Phyllis Both color for BNR

Phyllis Both

“No matter how few possessions you own or how little you have, loving wildlife and nature will make you rich” — Paul Oxton

I am such an animal lover and have been enjoying the antics of a ground squirrel from my porch all summer. He darts in and out of the garage and garden and makes my golden retriever crazy.

The dog has not caught him and neither have my three cats. Who would have guessed? These critters can be very destructive.

A ground squirrel and a chipmunk can burrow 3 feet into the ground and make a tunnel 30 feet long. They have razor sharp teeth and can chew their way through the foundation of houses. When we first moved to Reedsburg 18 years ago, we had a family of these cute critters in our basement. After remodeling and having our Labrador chase them, we finally got rid of them, until this year.

Chipmunks live about three years and will get into birdseed and bulbs. Fortunately, they don’t climb.

Although they tend to semi-hibernate during the winter, they do venture out occasionally to do what they need to do. Ground squirrels are diurnal (sleep at night, up during day). They are almost blind in the dark. That is why it is so much fun to watch their antics during the daylight hours. I only have one so I am not too concerned, but will take precautions.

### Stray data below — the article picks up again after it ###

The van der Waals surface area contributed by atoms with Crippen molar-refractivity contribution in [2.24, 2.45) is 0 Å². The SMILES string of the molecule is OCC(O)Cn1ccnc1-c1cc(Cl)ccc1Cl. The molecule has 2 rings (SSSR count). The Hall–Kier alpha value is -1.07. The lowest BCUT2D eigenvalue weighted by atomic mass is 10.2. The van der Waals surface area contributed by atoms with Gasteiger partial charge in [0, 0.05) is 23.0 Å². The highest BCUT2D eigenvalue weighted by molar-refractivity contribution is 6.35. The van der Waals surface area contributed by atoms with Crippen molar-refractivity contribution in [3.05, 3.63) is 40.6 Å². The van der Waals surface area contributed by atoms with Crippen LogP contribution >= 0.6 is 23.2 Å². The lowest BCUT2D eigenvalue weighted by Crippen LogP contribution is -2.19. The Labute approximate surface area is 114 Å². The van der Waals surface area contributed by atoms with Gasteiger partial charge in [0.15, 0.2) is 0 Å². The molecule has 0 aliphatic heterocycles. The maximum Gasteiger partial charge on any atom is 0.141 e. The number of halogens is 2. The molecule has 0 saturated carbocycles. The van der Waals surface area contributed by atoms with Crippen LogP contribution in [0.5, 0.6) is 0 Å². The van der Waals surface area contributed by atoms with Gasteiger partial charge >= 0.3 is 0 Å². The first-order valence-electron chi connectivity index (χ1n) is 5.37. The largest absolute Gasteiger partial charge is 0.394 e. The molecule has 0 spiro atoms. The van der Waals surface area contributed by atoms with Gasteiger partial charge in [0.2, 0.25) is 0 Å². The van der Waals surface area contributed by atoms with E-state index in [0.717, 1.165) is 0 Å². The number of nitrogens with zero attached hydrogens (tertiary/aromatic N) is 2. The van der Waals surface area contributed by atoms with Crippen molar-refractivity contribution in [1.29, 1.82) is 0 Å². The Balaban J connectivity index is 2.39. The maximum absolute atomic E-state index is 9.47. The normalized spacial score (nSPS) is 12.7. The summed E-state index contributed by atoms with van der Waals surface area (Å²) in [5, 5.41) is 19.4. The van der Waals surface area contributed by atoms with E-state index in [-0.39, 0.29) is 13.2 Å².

My first choice of defense is mothballs around the foundation and oyster shell to protect around the tulip bulbs. For some reason they do not like the feeling of them. As for birdseed, a little red pepper works (also for squirrels).

If you need to trap them, a Havahart trap works. Or if you have a lot, you can use a rat trap. Do not touch any animal you have trapped because of fleas, mites and dreaded ticks. Wild animals carry diseases that can be contagious or fatal to humans. These are called zoonotics.

My bulbs have not been planted yet, but I hope to do so sometime this week. When I plant, I usually dig at least a 3-foot area fairly deep and plant the biggest bulbs first, cover them a little, then plant the second largest bulbs. Repeat the process until the smallest bulbs are on top. Mass planting make for the biggest show in the spring when we need it most. Do not forget, you can plant bulbs until the ground freezes, so watch for sales.

My amaryllis just went to bed for the winter. A little late, but I will probably get blooms in late winter when I need cheering up.

Contact Phyllis Both by email at pboth@charter.net or by telephone on Monday mornings at the Sauk County UW-Extension office, 608-355-3253.